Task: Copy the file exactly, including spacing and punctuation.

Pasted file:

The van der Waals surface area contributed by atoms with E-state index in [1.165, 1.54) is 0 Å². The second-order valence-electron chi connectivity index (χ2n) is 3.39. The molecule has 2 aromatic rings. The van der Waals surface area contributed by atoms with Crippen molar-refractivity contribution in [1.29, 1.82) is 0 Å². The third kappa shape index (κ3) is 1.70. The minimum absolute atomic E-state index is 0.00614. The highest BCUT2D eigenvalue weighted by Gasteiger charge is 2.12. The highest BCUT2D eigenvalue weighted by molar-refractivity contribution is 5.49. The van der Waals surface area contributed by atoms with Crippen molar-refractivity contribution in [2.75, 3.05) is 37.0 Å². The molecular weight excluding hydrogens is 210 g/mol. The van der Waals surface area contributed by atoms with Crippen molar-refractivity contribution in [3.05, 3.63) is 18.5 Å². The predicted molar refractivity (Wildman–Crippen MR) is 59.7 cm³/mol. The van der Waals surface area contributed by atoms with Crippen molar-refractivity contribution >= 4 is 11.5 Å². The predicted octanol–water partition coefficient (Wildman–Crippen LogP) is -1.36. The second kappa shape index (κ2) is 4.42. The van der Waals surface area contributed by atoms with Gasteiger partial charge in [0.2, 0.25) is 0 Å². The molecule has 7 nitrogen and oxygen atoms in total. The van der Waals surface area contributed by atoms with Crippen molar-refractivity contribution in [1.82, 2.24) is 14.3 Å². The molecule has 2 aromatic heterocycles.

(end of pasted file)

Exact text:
The van der Waals surface area contributed by atoms with E-state index in [1.165, 1.54) is 0 Å². The second-order valence-electron chi connectivity index (χ2n) is 3.39. The molecule has 2 aromatic rings. The van der Waals surface area contributed by atoms with Crippen molar-refractivity contribution in [1.29, 1.82) is 0 Å². The third kappa shape index (κ3) is 1.70. The minimum absolute atomic E-state index is 0.00614. The highest BCUT2D eigenvalue weighted by Gasteiger charge is 2.12. The highest BCUT2D eigenvalue weighted by molar-refractivity contribution is 5.49. The van der Waals surface area contributed by atoms with Crippen molar-refractivity contribution in [2.75, 3.05) is 37.0 Å². The molecular weight excluding hydrogens is 210 g/mol. The van der Waals surface area contributed by atoms with Crippen molar-refractivity contribution in [3.05, 3.63) is 18.5 Å². The predicted molar refractivity (Wildman–Crippen MR) is 59.7 cm³/mol. The van der Waals surface area contributed by atoms with Crippen molar-refractivity contribution >= 4 is 11.5 Å². The predicted octanol–water partition coefficient (Wildman–Crippen LogP) is -1.36. The second kappa shape index (κ2) is 4.42. The van der Waals surface area contributed by atoms with Gasteiger partial charge in [0.2, 0.25) is 0 Å². The molecule has 7 nitrogen and oxygen atoms in total. The van der Waals surface area contributed by atoms with Crippen molar-refractivity contribution in [1.82, 2.24) is 14.3 Å². The molecule has 2 aromatic heterocycles.